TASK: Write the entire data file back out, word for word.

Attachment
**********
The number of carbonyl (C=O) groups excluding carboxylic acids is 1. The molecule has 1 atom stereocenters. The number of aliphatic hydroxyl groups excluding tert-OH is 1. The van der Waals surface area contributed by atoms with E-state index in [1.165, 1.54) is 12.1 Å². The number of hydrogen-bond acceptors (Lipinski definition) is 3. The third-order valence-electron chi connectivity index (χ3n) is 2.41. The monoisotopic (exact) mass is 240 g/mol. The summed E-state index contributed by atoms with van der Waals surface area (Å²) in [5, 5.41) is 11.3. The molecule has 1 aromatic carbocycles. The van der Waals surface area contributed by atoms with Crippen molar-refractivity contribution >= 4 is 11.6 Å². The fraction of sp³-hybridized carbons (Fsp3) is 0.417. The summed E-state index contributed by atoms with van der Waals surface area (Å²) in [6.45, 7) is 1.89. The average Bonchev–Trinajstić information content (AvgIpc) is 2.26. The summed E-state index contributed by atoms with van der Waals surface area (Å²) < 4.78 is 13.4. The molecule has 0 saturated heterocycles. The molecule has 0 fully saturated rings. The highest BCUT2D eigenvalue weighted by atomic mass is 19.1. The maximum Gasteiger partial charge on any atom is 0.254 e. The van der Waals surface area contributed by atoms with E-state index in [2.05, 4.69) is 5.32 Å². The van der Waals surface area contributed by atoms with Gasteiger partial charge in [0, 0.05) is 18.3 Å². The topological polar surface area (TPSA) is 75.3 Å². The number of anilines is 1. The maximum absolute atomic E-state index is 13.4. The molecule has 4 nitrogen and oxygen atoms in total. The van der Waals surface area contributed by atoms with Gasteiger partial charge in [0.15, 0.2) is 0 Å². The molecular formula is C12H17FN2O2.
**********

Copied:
The number of carbonyl (C=O) groups excluding carboxylic acids is 1. The molecule has 1 atom stereocenters. The number of aliphatic hydroxyl groups excluding tert-OH is 1. The van der Waals surface area contributed by atoms with E-state index in [1.165, 1.54) is 12.1 Å². The number of hydrogen-bond acceptors (Lipinski definition) is 3. The third-order valence-electron chi connectivity index (χ3n) is 2.41. The monoisotopic (exact) mass is 240 g/mol. The summed E-state index contributed by atoms with van der Waals surface area (Å²) in [5, 5.41) is 11.3. The molecule has 1 aromatic carbocycles. The van der Waals surface area contributed by atoms with Crippen molar-refractivity contribution >= 4 is 11.6 Å². The fraction of sp³-hybridized carbons (Fsp3) is 0.417. The summed E-state index contributed by atoms with van der Waals surface area (Å²) in [6.45, 7) is 1.89. The average Bonchev–Trinajstić information content (AvgIpc) is 2.26. The summed E-state index contributed by atoms with van der Waals surface area (Å²) < 4.78 is 13.4. The molecule has 0 saturated heterocycles. The molecule has 0 fully saturated rings. The highest BCUT2D eigenvalue weighted by atomic mass is 19.1. The maximum Gasteiger partial charge on any atom is 0.254 e. The van der Waals surface area contributed by atoms with E-state index in [2.05, 4.69) is 5.32 Å². The van der Waals surface area contributed by atoms with Gasteiger partial charge in [0, 0.05) is 18.3 Å². The topological polar surface area (TPSA) is 75.3 Å². The number of anilines is 1. The maximum absolute atomic E-state index is 13.4. The molecule has 4 nitrogen and oxygen atoms in total. The van der Waals surface area contributed by atoms with Gasteiger partial charge in [0.15, 0.2) is 0 Å². The molecular formula is C12H17FN2O2.